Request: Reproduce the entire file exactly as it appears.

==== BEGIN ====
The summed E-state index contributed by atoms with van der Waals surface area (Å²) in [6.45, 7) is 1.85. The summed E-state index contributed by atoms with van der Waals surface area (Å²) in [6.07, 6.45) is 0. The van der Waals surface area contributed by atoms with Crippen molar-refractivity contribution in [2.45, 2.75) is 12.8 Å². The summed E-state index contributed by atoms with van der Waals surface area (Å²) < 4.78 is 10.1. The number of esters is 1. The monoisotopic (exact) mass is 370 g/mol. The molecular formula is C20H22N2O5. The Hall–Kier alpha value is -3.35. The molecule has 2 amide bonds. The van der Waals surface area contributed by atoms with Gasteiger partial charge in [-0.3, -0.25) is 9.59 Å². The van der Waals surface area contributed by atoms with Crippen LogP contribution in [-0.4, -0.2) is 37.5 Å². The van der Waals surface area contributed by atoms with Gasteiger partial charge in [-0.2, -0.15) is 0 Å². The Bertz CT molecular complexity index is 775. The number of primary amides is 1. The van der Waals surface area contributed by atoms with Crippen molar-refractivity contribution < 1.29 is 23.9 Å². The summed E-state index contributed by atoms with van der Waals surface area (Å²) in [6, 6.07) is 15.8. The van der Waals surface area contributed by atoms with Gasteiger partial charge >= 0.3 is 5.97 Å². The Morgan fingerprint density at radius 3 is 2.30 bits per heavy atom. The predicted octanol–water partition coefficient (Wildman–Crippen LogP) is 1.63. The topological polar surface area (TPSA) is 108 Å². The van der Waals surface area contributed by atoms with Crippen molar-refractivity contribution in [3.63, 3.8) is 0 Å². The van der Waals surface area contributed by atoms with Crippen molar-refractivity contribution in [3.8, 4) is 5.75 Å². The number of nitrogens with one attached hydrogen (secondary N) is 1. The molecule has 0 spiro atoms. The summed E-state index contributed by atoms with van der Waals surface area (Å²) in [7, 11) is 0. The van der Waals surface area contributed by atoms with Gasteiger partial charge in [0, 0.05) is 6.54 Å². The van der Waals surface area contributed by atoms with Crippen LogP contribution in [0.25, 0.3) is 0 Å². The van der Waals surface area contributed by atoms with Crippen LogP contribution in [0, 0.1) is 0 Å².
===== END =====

The summed E-state index contributed by atoms with van der Waals surface area (Å²) in [6.45, 7) is 1.85. The summed E-state index contributed by atoms with van der Waals surface area (Å²) in [6.07, 6.45) is 0. The van der Waals surface area contributed by atoms with Crippen molar-refractivity contribution in [2.45, 2.75) is 12.8 Å². The summed E-state index contributed by atoms with van der Waals surface area (Å²) < 4.78 is 10.1. The number of esters is 1. The monoisotopic (exact) mass is 370 g/mol. The molecular formula is C20H22N2O5. The Hall–Kier alpha value is -3.35. The molecule has 2 amide bonds. The van der Waals surface area contributed by atoms with Gasteiger partial charge in [-0.3, -0.25) is 9.59 Å². The van der Waals surface area contributed by atoms with Crippen LogP contribution in [-0.4, -0.2) is 37.5 Å². The van der Waals surface area contributed by atoms with Gasteiger partial charge in [-0.2, -0.15) is 0 Å². The Bertz CT molecular complexity index is 775. The number of primary amides is 1. The van der Waals surface area contributed by atoms with Crippen molar-refractivity contribution < 1.29 is 23.9 Å². The summed E-state index contributed by atoms with van der Waals surface area (Å²) in [6, 6.07) is 15.8. The van der Waals surface area contributed by atoms with Gasteiger partial charge >= 0.3 is 5.97 Å². The Morgan fingerprint density at radius 3 is 2.30 bits per heavy atom. The predicted octanol–water partition coefficient (Wildman–Crippen LogP) is 1.63. The topological polar surface area (TPSA) is 108 Å². The van der Waals surface area contributed by atoms with Crippen molar-refractivity contribution in [3.63, 3.8) is 0 Å². The van der Waals surface area contributed by atoms with Crippen molar-refractivity contribution in [3.8, 4) is 5.75 Å². The number of nitrogens with one attached hydrogen (secondary N) is 1. The molecule has 0 spiro atoms. The summed E-state index contributed by atoms with van der Waals surface area (Å²) in [7, 11) is 0. The van der Waals surface area contributed by atoms with Gasteiger partial charge in [0, 0.05) is 6.54 Å². The van der Waals surface area contributed by atoms with Crippen LogP contribution in [0.25, 0.3) is 0 Å². The van der Waals surface area contributed by atoms with Crippen LogP contribution in [0, 0.1) is 0 Å².